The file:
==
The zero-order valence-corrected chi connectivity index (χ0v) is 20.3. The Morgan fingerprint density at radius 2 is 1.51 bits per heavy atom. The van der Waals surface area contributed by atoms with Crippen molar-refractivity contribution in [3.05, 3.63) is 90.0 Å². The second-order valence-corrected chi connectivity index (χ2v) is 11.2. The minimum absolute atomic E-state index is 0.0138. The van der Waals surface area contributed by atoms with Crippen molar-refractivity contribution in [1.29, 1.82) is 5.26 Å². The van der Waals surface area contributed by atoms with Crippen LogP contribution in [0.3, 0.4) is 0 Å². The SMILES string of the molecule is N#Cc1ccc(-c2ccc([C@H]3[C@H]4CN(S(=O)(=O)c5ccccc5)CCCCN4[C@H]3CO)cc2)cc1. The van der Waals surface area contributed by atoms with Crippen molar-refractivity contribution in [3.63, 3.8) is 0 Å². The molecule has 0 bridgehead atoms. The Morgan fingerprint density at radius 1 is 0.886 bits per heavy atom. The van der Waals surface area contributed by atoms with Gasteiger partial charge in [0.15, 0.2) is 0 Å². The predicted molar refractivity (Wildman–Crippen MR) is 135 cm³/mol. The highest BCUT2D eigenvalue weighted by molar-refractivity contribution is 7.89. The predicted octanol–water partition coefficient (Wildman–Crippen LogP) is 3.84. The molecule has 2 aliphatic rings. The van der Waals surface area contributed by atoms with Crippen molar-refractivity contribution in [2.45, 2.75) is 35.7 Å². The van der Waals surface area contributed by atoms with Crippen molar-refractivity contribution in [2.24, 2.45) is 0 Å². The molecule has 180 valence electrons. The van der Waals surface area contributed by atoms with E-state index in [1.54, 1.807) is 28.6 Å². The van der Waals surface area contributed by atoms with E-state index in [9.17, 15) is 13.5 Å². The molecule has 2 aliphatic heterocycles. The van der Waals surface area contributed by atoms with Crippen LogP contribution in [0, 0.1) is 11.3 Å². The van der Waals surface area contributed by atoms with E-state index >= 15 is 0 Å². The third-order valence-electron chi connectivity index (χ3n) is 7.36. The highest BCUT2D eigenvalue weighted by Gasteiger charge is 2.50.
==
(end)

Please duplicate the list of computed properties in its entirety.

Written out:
The zero-order valence-corrected chi connectivity index (χ0v) is 20.3. The Morgan fingerprint density at radius 2 is 1.51 bits per heavy atom. The van der Waals surface area contributed by atoms with Crippen molar-refractivity contribution in [3.05, 3.63) is 90.0 Å². The second-order valence-corrected chi connectivity index (χ2v) is 11.2. The minimum absolute atomic E-state index is 0.0138. The van der Waals surface area contributed by atoms with Crippen molar-refractivity contribution in [1.29, 1.82) is 5.26 Å². The van der Waals surface area contributed by atoms with Crippen LogP contribution in [0.3, 0.4) is 0 Å². The SMILES string of the molecule is N#Cc1ccc(-c2ccc([C@H]3[C@H]4CN(S(=O)(=O)c5ccccc5)CCCCN4[C@H]3CO)cc2)cc1. The van der Waals surface area contributed by atoms with Crippen molar-refractivity contribution in [3.63, 3.8) is 0 Å². The molecule has 0 bridgehead atoms. The Morgan fingerprint density at radius 1 is 0.886 bits per heavy atom. The van der Waals surface area contributed by atoms with Gasteiger partial charge in [0.15, 0.2) is 0 Å². The predicted molar refractivity (Wildman–Crippen MR) is 135 cm³/mol. The highest BCUT2D eigenvalue weighted by molar-refractivity contribution is 7.89. The predicted octanol–water partition coefficient (Wildman–Crippen LogP) is 3.84. The molecule has 2 aliphatic rings. The van der Waals surface area contributed by atoms with Crippen molar-refractivity contribution in [2.45, 2.75) is 35.7 Å². The van der Waals surface area contributed by atoms with Crippen molar-refractivity contribution in [2.24, 2.45) is 0 Å². The molecule has 180 valence electrons. The van der Waals surface area contributed by atoms with E-state index in [1.54, 1.807) is 28.6 Å². The van der Waals surface area contributed by atoms with E-state index in [9.17, 15) is 13.5 Å². The molecule has 2 aliphatic heterocycles. The van der Waals surface area contributed by atoms with Crippen LogP contribution in [0, 0.1) is 11.3 Å². The van der Waals surface area contributed by atoms with E-state index >= 15 is 0 Å². The third-order valence-electron chi connectivity index (χ3n) is 7.36. The highest BCUT2D eigenvalue weighted by Gasteiger charge is 2.50.